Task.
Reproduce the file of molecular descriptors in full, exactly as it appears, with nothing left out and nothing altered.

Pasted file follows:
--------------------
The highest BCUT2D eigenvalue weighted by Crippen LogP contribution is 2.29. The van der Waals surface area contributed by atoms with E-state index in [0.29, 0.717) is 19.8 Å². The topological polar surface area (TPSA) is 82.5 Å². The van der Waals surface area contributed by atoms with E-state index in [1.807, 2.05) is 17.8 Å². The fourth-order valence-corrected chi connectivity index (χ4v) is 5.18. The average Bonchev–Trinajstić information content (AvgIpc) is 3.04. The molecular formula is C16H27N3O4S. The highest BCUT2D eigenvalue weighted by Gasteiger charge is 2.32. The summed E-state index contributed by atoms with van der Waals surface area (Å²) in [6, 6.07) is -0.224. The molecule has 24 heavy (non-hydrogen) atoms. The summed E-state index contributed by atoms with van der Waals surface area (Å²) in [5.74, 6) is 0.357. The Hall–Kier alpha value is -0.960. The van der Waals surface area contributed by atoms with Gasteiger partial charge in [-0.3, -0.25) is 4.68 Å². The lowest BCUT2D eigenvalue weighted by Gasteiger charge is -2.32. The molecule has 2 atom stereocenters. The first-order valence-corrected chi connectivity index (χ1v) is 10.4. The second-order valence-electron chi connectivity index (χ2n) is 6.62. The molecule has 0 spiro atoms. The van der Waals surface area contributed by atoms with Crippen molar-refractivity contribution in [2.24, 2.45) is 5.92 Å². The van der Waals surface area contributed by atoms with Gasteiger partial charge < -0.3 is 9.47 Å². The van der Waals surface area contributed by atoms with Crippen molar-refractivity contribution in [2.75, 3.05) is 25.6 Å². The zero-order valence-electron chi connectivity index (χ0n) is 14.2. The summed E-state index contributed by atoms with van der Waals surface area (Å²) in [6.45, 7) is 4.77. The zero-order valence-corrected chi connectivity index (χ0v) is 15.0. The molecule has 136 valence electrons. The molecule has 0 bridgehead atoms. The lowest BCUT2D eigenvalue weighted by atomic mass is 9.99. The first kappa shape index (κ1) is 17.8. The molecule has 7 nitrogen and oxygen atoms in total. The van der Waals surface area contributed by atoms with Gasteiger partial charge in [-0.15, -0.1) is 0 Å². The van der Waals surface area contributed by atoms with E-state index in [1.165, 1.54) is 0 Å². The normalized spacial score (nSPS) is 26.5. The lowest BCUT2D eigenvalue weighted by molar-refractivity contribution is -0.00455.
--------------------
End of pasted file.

The highest BCUT2D eigenvalue weighted by Crippen LogP contribution is 2.29. The van der Waals surface area contributed by atoms with E-state index in [0.29, 0.717) is 19.8 Å². The topological polar surface area (TPSA) is 82.5 Å². The van der Waals surface area contributed by atoms with E-state index in [1.807, 2.05) is 17.8 Å². The fourth-order valence-corrected chi connectivity index (χ4v) is 5.18. The average Bonchev–Trinajstić information content (AvgIpc) is 3.04. The molecular formula is C16H27N3O4S. The highest BCUT2D eigenvalue weighted by Gasteiger charge is 2.32. The summed E-state index contributed by atoms with van der Waals surface area (Å²) in [6, 6.07) is -0.224. The molecule has 24 heavy (non-hydrogen) atoms. The summed E-state index contributed by atoms with van der Waals surface area (Å²) in [5.74, 6) is 0.357. The Hall–Kier alpha value is -0.960. The van der Waals surface area contributed by atoms with Gasteiger partial charge in [-0.3, -0.25) is 4.68 Å². The lowest BCUT2D eigenvalue weighted by Gasteiger charge is -2.32. The molecule has 2 atom stereocenters. The first-order valence-corrected chi connectivity index (χ1v) is 10.4. The second-order valence-electron chi connectivity index (χ2n) is 6.62. The molecule has 0 spiro atoms. The van der Waals surface area contributed by atoms with Crippen molar-refractivity contribution in [2.24, 2.45) is 5.92 Å². The van der Waals surface area contributed by atoms with Gasteiger partial charge < -0.3 is 9.47 Å². The van der Waals surface area contributed by atoms with Crippen molar-refractivity contribution in [2.75, 3.05) is 25.6 Å². The zero-order valence-electron chi connectivity index (χ0n) is 14.2. The summed E-state index contributed by atoms with van der Waals surface area (Å²) in [6.45, 7) is 4.77. The zero-order valence-corrected chi connectivity index (χ0v) is 15.0. The molecule has 136 valence electrons. The molecule has 0 bridgehead atoms. The lowest BCUT2D eigenvalue weighted by atomic mass is 9.99. The first kappa shape index (κ1) is 17.8. The molecule has 7 nitrogen and oxygen atoms in total. The van der Waals surface area contributed by atoms with Gasteiger partial charge in [-0.15, -0.1) is 0 Å². The van der Waals surface area contributed by atoms with E-state index in [1.165, 1.54) is 0 Å². The normalized spacial score (nSPS) is 26.5. The lowest BCUT2D eigenvalue weighted by molar-refractivity contribution is -0.00455.